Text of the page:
Report: 29,100 construction job openings forecast for Calgary

The Labour Market Outlook is the first analysis of its kind at the economic-region-level in Canada.

Key Takeaways:

  • The city is expected to experience 29,100 construction job openings, 6% of total job openings in the coming decade. 
  • Three out of four job openings within the construction industry will result from the need to replace workers over the forecast period.
  • Some of the reports recommendations include focusing immigration on skilled workers, targeting underrepresented groups, easing job requirements and creating incentives to attract surplus labour from other provinces.

The Whole Story:

Construction is one of five industries that will experience the most job openings in Calgary over the next decade, a new report predicts. 

Calgary Economic Region Labour Market Outlook 2024-2033, the city’s first economic regional-level labour market outlook to provide detailed labour market projections has been released. It includes a 10-year assessment of the expected gap between labour demand and supply within the Calgary Economic Region.

The report assesses what is responsible for changes in the demand and supply of jobs and estimates future supply and demand by industry, occupation, and education. After providing a long-term assessment of potential labour market imbalances in the region, the report suggests policy changes to help address the identified labour market imbalances.

“The key takeaway from the Labour Market Outlook is that the Calgary Economic Region is expected to experience dynamic labour market conditions and challenges over the next decade. During the current budget cycle, the CER labour market will experience labour surpluses driven by increases in population and labour supply, but the Outlook also shows that we should anticipate labour shortages in specific occupations in the next budget cycle”, said Carla Male, The city’s chief financial officer. 

Zooming in on construction, the sector is expected to experience 29,100 job openings, 6% of total job openings for the next decade. 

Key highlights include:

  • Over the next 10 years, the Calgary Region is expected to offer 479,000 positions to job seekers. Economic growth is expected to drive job openings within the current budget cycle. However, replacing aging workers will be the primary driver of job openings in the long term, as it is estimated that one in every six Calgarians will be at least 65 years or older by 2030.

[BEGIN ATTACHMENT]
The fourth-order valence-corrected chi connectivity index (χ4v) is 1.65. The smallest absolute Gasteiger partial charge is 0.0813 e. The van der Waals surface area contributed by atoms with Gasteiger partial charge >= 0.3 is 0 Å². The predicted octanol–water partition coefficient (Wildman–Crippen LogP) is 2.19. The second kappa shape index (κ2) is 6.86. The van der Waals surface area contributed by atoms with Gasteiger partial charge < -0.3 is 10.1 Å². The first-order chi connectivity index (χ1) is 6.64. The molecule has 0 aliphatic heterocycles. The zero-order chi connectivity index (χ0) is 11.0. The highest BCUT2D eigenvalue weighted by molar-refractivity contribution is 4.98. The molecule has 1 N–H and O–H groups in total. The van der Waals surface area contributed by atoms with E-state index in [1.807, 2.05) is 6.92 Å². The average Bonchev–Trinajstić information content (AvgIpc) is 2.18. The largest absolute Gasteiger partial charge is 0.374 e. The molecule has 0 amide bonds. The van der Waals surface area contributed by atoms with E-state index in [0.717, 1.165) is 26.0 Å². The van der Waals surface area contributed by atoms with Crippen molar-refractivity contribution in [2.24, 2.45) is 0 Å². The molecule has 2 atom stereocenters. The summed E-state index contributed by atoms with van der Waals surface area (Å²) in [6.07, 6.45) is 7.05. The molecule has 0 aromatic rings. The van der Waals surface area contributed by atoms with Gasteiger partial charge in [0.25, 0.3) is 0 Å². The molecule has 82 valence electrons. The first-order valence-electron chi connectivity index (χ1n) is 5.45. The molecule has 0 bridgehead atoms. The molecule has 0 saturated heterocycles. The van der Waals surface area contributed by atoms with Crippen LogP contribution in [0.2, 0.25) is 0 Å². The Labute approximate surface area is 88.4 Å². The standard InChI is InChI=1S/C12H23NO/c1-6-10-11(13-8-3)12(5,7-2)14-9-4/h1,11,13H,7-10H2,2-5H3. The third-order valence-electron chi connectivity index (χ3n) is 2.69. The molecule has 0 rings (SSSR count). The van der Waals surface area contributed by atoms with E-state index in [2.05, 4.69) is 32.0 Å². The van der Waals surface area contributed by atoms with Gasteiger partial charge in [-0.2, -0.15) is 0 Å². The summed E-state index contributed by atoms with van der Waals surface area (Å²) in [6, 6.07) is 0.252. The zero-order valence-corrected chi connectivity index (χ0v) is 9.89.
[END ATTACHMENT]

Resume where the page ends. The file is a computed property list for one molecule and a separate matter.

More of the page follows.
•  Hiring challenges that began after the pandemic are expected to ease within the current budget cycle (2023-2026) as the number of job seekers exceeds the number of job openings as net migration reaches record highs. This labour surplus will be driven by the federal government’s plan to attract 985,000 workers (and their families), coupled with Calgary’s relative housing affordability.
  • The next budget cycle (2027-2030) will see a different trend driven by a shortage in labour supply. The combination of economic expansion as interest rates moderate, coupled with a slowdown in population growth will lead to a slowdown in job seekers and surge in job openings. Without compensating policy actions, some labour market imbalances are expected to re-emerge in key occupations between 2027 and 2030.
  • Five Industries are expected to account for half of all job openings over the next 10 years: construction; professional, scientific and technical services; health care and social assistance; retail trade, accommodation and food services.
  • Some industries are forecast to have surplus labour. These include: Auditors,

Accountants, and investment professionals; helpers, labourers (warehouse workers and material handlers); insurance, real estate and financial sales occupations; retail and wholesale trade managers; elementary and kindergarten schoolteachers. 

The report’s authors explained that Calgary’s construction industry is currently facing shortages, delaying projects while raising price fluctuation risks. While job vacancies have declined for three consecutive quarters as of Q2 2023, job vacancies remain elevated. 

“Construction jobs are still a primary contributing factor to the elevated job vacancies within the region,” they wrote. “Record high net migration and relative affordability have increased demand for housing construction. On the other hand, an aging workforce and a drop in construction trade enrolments have contributed to the slow growth in the supply of construction workers. As a result, close to three out of four job openings within the construction industry will result from the need to replace workers over the forecast period.”

They added that unless policies targets individuals with the skills to work in construction, immigration numbers may not necessarily ease some current and projected shortages.

These were their overall recommendations: 

  • Immigration support and advocacy to attract people with the right skills. 
  • Support for easing regulation and licensing requirements.
  • Introducing mobility incentives to attract surplus labour from other provinces.
  • Increased municipal government advocacy for provincial government investment in education and training programs for occupations with acute shortages.
  • Increasing job market participation by underrepresented groups, especially encouraging youth and women’s participation in the labour force.


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